"From memes to reality" is what the upcoming GameStop movie should use as a slogan. Titled "Dumb Money", the upcoming film will premiere on October 20 and give casual audiences a "comedic" look at one of the most unlikely things to have happened in stock market history.
Dumb Money is based on the book, The Antisocial Network, that was written by Ben Mezrich. The author is also behind the book-turned-films, The Social Network and 21.
In a nutshell, Dumb Money will chronicle what happened in 2021 that saw the GameStop stock price (NASDAQ ticker GME) go from historical lows to absurd highs. Things have stabilized for the much-maligned video game retailing company since, but the stock price is still significantly higher compared to where it was before the COVID-19 pandemic.
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Dumb Money boasts an ensemble cast of who's who that includes the following:
- Paul Dano
- Seth Rogen
- Pete Davidson
- Sebastian Stan
- Shailene Woodley
- Dane DeHaan
- Anthony Ramos
- America Ferrera
- Nick Offerman
GameStop remains as controversial then as it is now. Most recently, GameStop employees found themselves confused as a handful of pre-orders of the most expensive edition of the RE4 Remake were canceled for apparently no reason. GameStop is also technically still bleeding with no signs of improving, so there's that.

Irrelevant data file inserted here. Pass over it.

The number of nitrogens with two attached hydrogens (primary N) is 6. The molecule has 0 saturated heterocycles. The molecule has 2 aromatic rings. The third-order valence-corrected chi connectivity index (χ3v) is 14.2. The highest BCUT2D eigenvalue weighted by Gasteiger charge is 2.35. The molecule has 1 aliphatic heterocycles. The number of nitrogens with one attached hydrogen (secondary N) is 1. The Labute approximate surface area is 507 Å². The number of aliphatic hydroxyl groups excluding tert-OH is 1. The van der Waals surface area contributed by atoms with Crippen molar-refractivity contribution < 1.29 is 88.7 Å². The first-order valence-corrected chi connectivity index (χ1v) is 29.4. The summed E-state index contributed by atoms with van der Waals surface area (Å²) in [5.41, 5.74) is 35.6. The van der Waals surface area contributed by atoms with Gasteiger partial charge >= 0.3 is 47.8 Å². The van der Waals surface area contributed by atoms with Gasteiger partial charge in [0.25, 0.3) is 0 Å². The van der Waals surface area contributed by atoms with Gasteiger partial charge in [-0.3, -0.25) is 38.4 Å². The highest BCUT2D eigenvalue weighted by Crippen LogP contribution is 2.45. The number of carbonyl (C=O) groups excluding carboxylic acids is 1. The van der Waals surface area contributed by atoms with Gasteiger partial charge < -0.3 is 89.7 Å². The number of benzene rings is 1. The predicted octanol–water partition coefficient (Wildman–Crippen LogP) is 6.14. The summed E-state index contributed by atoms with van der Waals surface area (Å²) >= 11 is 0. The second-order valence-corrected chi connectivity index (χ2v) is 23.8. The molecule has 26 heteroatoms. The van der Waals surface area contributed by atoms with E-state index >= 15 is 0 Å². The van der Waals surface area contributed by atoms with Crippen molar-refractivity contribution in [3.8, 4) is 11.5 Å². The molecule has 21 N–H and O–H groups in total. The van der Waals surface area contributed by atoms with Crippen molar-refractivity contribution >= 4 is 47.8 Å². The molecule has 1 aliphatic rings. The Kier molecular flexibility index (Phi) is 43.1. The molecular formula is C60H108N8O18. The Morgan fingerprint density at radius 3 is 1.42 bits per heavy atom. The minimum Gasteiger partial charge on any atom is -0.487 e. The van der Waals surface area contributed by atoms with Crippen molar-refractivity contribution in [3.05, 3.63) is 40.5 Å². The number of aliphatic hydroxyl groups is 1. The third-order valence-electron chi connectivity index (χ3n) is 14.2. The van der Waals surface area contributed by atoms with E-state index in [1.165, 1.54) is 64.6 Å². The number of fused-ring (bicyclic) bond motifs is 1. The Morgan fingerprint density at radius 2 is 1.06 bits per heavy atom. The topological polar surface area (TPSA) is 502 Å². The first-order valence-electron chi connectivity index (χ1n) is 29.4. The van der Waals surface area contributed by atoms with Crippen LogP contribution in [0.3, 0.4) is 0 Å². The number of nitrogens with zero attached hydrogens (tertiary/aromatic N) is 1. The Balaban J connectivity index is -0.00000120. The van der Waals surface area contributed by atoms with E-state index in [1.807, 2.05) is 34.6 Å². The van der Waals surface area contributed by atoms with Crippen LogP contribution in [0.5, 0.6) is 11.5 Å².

If you're curious to find out how the GameStop fiasco happened, the situation wasn't as complicated as you'd think. Those behind the entire thing just found a way to beat hedge funds at their own game.
How did they do this? They looked at the price of the GameStop stock and found that it was extremely undervalued as if by design. Then, they found out that they could cost several hedge funds millions of dollars by driving up the stock price. One of the ways hedge funds make money is by borrowing stocks at a high price and returning them after they've repurchased the same stock at a lower price at a later time. So, when GameStop stock started selling for more, the hedge funds had no choice but to buy the same stocks they borrowed for a higher price than they initally sold them for, creating a pseudo-bullish market.
Ultimately, when the guys who bought GameStop stock at a lower price succeeded in driving it up, they made a killing. As for those who joined late, they found themselves making less money than they put in.